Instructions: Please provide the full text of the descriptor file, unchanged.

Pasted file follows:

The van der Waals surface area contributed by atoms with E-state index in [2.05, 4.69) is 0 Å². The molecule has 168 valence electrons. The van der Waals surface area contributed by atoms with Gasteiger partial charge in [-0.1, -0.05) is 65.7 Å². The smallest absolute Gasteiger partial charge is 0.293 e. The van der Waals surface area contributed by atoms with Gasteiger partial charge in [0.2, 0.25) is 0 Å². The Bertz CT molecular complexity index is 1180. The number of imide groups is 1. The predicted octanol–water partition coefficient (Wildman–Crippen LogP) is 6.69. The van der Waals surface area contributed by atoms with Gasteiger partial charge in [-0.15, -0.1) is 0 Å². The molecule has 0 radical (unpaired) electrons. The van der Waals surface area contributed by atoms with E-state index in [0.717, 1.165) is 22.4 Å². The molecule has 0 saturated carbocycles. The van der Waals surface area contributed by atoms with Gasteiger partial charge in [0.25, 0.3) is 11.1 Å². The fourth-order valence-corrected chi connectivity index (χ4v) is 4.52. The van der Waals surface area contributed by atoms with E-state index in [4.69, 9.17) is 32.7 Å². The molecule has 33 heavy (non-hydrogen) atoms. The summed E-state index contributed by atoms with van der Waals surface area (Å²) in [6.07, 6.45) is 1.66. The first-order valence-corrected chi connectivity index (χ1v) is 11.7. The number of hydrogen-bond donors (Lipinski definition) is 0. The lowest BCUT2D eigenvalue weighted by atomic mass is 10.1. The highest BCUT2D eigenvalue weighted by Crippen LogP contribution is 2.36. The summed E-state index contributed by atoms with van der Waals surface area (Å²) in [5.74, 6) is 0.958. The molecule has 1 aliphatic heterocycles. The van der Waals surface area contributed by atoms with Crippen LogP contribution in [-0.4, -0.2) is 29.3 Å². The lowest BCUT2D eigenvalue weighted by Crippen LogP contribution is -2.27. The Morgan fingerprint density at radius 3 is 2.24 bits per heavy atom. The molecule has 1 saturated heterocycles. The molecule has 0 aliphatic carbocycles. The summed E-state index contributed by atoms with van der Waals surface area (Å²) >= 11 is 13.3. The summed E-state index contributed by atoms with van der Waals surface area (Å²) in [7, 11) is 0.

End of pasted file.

The van der Waals surface area contributed by atoms with E-state index in [2.05, 4.69) is 0 Å². The molecule has 168 valence electrons. The van der Waals surface area contributed by atoms with Gasteiger partial charge in [-0.1, -0.05) is 65.7 Å². The smallest absolute Gasteiger partial charge is 0.293 e. The van der Waals surface area contributed by atoms with Gasteiger partial charge in [0.2, 0.25) is 0 Å². The Bertz CT molecular complexity index is 1180. The number of imide groups is 1. The predicted octanol–water partition coefficient (Wildman–Crippen LogP) is 6.69. The van der Waals surface area contributed by atoms with Gasteiger partial charge in [-0.15, -0.1) is 0 Å². The molecule has 0 radical (unpaired) electrons. The van der Waals surface area contributed by atoms with E-state index in [0.717, 1.165) is 22.4 Å². The molecule has 0 saturated carbocycles. The van der Waals surface area contributed by atoms with Gasteiger partial charge in [0.25, 0.3) is 11.1 Å². The fourth-order valence-corrected chi connectivity index (χ4v) is 4.52. The van der Waals surface area contributed by atoms with E-state index in [4.69, 9.17) is 32.7 Å². The molecule has 33 heavy (non-hydrogen) atoms. The summed E-state index contributed by atoms with van der Waals surface area (Å²) in [6.07, 6.45) is 1.66. The first-order valence-corrected chi connectivity index (χ1v) is 11.7. The number of hydrogen-bond donors (Lipinski definition) is 0. The lowest BCUT2D eigenvalue weighted by atomic mass is 10.1. The highest BCUT2D eigenvalue weighted by Crippen LogP contribution is 2.36. The summed E-state index contributed by atoms with van der Waals surface area (Å²) in [5.74, 6) is 0.958. The molecule has 1 aliphatic heterocycles. The van der Waals surface area contributed by atoms with Crippen LogP contribution in [-0.4, -0.2) is 29.3 Å². The lowest BCUT2D eigenvalue weighted by Crippen LogP contribution is -2.27. The Morgan fingerprint density at radius 3 is 2.24 bits per heavy atom. The molecule has 1 saturated heterocycles. The molecule has 0 aliphatic carbocycles. The summed E-state index contributed by atoms with van der Waals surface area (Å²) >= 11 is 13.3. The summed E-state index contributed by atoms with van der Waals surface area (Å²) in [7, 11) is 0.